Saturday, November 1, 2014

Will Obama Seize the Moment and Make History?

A shorter version appeared earlier in China-U.S. Focus. The short version also appeared on the Chinese website, on November 14, 2014

When President Obama goes to Beijing and meet President Xi, will he make history and finally make good on the Nobel Peace Prize awarded him rather prematurely at the beginning of his first term?

He will be in China to attend the summit of the annual Asia Pacific Economic Cooperation. In addition, he will also have a private meeting with China’s President Xi. This trip could be Obama’s best chance and possibly the last chance to radically alter the bumpy bilateral relations and leave a lasting legacy of genuine peace.

Up to now, his administration has far from winding down violent conflicts around the world—naively anticipated by the peace committee—but has instead presided over violence and mayhem more intense than even during the reign of the predecessor war mongering administration.

Today we see Ukraine confronting its eastern secessionists supported by Russia in direct opposition of the U.S. and Ukraine’s western allies.

The competence and reliability of new leadership in Afghanistan and Iraq are at best dubious; the internal stability and security is shaky to say the least; and the prospect of American military and mercenaries being able to extricate is never bright and becoming dimmer by the day.

ISIS didn’t even exist during the disastrous Bush years and arguably might not come to being if the American military incursion under Bush hadn’t broken the hornet’s nest of radical jihadists. Nonetheless, history will credit the emergence of ISIS and its threat to the existence of Syria and subsequent tearing asunder of the entire Middle East to Obama’s watch.

During his watch, Israel and Palestine have been as nasty to each other as ever and inevitably with the hapless and out-fire powered Palestinian getting the worse of lives lost. The prospects of peace are no more realistic than before.

Egypt and Libya should have been bright spots where Obama could claim ownership for replacing authoritarian regimes with democracy. Only problem is that the new governments are not letting their people enjoy any fruits of democracy. We don’t hear much about their being worse off only because the media’s short attention span is now focused elsewhere.

On top of all that, a worldwide Ebola outbreak threatens.

Despite both sides claiming a warming of bilateral relations, the bilateral relation between China and the U.S. has been more of one step forward and one step backward, sometimes even two steps back.  The latest example was for the Pentagon to give a senior PLA official the red carpet treatment while the Justice Department was very publicly indicting 5 PLA soldiers alleging illegal cyber attack.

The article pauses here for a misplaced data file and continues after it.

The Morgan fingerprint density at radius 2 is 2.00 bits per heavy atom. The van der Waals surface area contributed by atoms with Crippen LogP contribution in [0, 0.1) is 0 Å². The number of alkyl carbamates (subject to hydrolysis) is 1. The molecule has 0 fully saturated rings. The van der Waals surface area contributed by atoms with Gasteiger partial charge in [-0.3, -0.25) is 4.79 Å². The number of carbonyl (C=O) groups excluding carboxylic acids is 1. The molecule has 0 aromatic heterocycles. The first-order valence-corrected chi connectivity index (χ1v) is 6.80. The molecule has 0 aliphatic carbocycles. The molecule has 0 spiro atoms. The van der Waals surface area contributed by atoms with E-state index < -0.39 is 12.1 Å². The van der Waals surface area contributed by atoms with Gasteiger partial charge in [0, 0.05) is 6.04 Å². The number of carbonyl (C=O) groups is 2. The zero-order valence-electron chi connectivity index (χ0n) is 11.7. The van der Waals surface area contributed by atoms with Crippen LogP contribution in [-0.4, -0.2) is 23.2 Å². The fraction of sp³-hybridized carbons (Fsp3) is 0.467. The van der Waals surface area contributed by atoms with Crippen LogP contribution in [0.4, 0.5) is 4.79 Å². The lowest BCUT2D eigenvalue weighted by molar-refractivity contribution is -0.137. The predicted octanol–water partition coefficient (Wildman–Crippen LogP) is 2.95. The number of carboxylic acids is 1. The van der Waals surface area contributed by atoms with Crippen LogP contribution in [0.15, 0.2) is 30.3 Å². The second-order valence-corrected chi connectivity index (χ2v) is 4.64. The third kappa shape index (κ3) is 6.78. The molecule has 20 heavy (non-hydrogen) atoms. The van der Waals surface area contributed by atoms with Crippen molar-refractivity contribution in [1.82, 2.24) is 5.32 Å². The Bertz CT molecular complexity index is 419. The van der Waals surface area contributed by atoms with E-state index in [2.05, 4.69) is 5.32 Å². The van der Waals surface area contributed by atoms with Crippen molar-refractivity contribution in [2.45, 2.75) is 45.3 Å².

The current U.S. annual defense budget plus the cost of veteran services is around $900 billion. The Obama budget for 2015 will have to borrow $561 billion to meet revenue shortfall and the interest on debt is expected to be $252 billion representing 6% of the annual spending. While facing the daunting task of taming the federal budget deficit, can Obama justify adding to the nation’s financial burden with a “pivot” to Asia designed to confront if not to contain China?

Rather than increasing military expenditures in the Pacific to correct any perceived imbalance with China, Obama needs to throw away the moldy script of “strategic ambiguity” left in the White House desk by his predecessor.

Obama should understand that petty politicians take pot shots at China for perceived profit at the polls. Of all people, as president, he should see that it is in America’s national interest to have a friend and not an adversary across the Pacific.

He needs a China less willing to work with Iran and Russia and more openly willing to cooperate with the U.S. and he can be proactive about it. He should stop pandering to those that do not see the big picture.

All it takes is political courage and a start from scratch with a new approach to China. The new approach should include the following:

(1)         Stop expecting or telling China to do what we want them to do. Respect that they have a different point of view and a different way of getting things done. Treat them as a prospective partner and they will become a friend. Treat them as an adversary and they will become one.

(2)         Stop articulating differences publicly but by all means discuss them frankly but in private. Already in place are regularly occurring bilateral meetings between leaders and working level officials. Use them constructively.